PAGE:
Indirect damage to buildings
The water content of shrinkable soils increases and decreases in relation to the natural seasonal changes. In winter, the shrinkable soil is wetter and increases in volume; in summer the reverse happens. These variations are called seasonal fluctuations.
These fluctuations can be modified or exaggerated by nearby trees and other vegetation, which can extract water from the surrounding soil, potentially increasing the shrinkage rate of the soil. Where the shrinkage is close to a building, it can cause a section of building foundation to drop further than an unaffected neighbouring section. The resulting damage is known as subsidence.
Building foundations can also lift through a process called heave, which again can result in building damage. Burst water pipes, drainage leaks, or the removal of a large area of vegetation, such as a tree, can be a cause.
Subsidence-related claims are costly and many insurance and mortgage companies now ask for an inspection and report of trees located close to buildings. Sadly, many trees are removed as a primary cause of building subsidence, when they're not. According to the London Tree Officers Association 70% of claims made against trees were unfounded.
Direct damage to buildings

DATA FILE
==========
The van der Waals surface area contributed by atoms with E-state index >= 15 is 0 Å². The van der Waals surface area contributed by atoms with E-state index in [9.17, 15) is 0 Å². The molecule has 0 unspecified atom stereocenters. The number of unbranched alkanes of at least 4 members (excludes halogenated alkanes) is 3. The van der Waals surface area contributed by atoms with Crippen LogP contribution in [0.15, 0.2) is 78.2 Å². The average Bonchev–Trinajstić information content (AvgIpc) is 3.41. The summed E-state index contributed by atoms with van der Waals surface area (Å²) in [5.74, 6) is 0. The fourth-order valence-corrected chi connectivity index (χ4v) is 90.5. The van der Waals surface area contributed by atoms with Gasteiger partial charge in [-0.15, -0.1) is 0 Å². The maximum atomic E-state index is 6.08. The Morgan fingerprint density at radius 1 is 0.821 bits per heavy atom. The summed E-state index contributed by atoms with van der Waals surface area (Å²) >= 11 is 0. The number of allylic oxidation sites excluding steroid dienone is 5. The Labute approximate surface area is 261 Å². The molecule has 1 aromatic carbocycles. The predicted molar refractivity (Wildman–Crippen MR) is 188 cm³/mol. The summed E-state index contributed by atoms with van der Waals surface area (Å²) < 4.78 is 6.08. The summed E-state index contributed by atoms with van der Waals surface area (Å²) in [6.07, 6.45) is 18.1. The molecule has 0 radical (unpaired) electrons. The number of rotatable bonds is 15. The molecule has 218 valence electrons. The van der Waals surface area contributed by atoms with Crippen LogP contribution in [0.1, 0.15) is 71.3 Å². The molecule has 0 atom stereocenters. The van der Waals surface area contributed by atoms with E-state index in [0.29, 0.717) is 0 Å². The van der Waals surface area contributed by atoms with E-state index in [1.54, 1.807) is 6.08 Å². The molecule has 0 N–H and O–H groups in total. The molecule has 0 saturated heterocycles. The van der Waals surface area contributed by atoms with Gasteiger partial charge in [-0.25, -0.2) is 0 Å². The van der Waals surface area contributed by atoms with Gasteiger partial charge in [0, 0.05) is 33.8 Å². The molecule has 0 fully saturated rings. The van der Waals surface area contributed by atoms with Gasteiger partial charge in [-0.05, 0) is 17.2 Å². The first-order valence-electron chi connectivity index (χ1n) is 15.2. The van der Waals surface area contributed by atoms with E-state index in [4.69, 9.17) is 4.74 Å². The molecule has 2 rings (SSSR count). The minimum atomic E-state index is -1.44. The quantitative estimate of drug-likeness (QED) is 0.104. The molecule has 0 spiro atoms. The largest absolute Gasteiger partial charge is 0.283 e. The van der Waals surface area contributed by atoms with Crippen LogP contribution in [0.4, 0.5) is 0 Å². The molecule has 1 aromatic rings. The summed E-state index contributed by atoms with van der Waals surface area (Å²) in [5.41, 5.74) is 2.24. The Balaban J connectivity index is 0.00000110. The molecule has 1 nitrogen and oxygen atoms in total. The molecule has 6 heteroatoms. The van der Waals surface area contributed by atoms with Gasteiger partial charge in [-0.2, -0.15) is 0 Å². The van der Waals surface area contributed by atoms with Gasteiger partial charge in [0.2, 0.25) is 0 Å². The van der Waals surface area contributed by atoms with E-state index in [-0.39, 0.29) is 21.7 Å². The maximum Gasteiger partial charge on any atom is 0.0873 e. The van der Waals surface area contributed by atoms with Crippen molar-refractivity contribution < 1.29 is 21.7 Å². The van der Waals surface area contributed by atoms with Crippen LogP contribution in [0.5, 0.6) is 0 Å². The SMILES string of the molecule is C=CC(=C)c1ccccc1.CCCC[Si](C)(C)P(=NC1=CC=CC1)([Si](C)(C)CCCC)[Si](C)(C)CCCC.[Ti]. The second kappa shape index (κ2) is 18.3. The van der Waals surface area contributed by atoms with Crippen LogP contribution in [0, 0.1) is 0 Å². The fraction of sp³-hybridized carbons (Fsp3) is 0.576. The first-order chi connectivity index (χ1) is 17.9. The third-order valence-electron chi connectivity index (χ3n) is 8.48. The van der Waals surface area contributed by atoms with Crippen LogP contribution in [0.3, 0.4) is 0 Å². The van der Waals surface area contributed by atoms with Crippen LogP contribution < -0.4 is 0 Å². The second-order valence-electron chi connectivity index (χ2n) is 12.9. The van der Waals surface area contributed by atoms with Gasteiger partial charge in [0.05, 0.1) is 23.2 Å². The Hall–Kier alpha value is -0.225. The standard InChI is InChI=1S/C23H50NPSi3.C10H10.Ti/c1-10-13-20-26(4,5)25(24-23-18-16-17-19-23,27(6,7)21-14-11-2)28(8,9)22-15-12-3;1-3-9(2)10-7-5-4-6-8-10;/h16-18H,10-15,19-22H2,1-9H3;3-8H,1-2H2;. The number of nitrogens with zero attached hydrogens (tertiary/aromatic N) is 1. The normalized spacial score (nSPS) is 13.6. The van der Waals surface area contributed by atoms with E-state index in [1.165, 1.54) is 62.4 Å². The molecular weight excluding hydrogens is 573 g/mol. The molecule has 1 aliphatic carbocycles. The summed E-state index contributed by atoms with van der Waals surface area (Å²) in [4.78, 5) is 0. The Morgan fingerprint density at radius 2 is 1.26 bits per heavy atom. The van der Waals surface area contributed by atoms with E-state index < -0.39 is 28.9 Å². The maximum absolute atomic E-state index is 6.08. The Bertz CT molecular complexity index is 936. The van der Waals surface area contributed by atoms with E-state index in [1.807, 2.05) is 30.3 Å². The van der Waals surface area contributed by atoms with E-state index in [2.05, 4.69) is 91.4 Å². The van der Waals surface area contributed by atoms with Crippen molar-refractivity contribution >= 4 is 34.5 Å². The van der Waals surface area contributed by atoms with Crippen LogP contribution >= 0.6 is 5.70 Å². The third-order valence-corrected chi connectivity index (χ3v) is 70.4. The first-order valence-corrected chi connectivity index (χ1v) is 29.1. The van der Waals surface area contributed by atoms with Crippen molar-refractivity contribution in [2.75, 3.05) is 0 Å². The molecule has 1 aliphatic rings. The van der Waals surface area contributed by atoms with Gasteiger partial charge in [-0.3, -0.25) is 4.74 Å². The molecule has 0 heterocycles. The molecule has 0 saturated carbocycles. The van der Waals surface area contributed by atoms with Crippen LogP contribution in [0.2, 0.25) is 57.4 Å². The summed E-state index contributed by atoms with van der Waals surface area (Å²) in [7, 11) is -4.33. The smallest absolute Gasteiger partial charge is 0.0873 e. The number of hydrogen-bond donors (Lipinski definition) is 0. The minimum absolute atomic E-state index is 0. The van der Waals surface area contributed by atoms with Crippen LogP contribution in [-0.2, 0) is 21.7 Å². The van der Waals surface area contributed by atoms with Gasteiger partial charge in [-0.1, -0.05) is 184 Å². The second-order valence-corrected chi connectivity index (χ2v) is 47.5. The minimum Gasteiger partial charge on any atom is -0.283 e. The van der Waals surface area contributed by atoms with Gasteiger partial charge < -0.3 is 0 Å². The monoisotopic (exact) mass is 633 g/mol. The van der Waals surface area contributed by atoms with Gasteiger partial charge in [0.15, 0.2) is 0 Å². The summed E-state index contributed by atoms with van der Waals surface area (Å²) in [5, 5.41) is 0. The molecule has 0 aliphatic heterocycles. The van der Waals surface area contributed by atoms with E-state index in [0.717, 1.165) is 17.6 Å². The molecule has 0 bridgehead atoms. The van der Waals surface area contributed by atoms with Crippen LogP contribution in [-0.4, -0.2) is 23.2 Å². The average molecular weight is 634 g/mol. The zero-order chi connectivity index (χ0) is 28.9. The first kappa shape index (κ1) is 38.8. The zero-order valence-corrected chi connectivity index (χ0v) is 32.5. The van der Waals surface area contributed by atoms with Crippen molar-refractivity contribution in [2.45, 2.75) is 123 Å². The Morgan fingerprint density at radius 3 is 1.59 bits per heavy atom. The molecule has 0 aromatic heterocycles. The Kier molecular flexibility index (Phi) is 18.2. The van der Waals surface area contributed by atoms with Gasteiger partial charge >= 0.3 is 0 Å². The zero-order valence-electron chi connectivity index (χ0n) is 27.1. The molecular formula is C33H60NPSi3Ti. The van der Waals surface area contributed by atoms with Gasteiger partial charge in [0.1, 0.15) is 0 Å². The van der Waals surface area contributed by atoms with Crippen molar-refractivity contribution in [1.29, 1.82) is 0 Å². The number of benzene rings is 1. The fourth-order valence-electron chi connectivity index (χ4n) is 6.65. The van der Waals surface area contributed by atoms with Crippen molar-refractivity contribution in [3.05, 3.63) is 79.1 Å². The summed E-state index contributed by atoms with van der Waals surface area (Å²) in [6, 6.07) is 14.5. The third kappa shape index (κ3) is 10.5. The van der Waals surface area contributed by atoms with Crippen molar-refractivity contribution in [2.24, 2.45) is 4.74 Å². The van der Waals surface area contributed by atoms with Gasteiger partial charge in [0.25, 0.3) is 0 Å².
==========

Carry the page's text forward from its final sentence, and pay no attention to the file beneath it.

Trees can cause direct damage to buildings and structures through direct contact with their roots, branches and stem. Large established buildings, such as houses, aren't normally affected; it's the smaller structures, such as walls, patios, sheds and garages, which are most at risk.
The damage would normally be caused by the annual increase in the girth of the root, branch or stem; as it increases in diameter it lifts or pushes the structure. The concrete foundations of most modern buildings are able to withstand such incremental growth, or to prevent root access altogether.
What to do if you notice damage to your property
You must first contact your insurers, who may ask for a report from a qualified structural engineer. If there are trees in the vicinity, it would be a good idea to contact an arboricultural consultant to carry out an assessment.
Evidence in support of any claim against Harrogate Borough Council should be sent to:
Finance Section, Harrogate Borough Council, PO Box 787, Harrogate HG1 9RW. If the tree is on the highway verge, it'll more than likely fall under the ownership of North Yorkshire County Council.
Page last updated 02/02/2018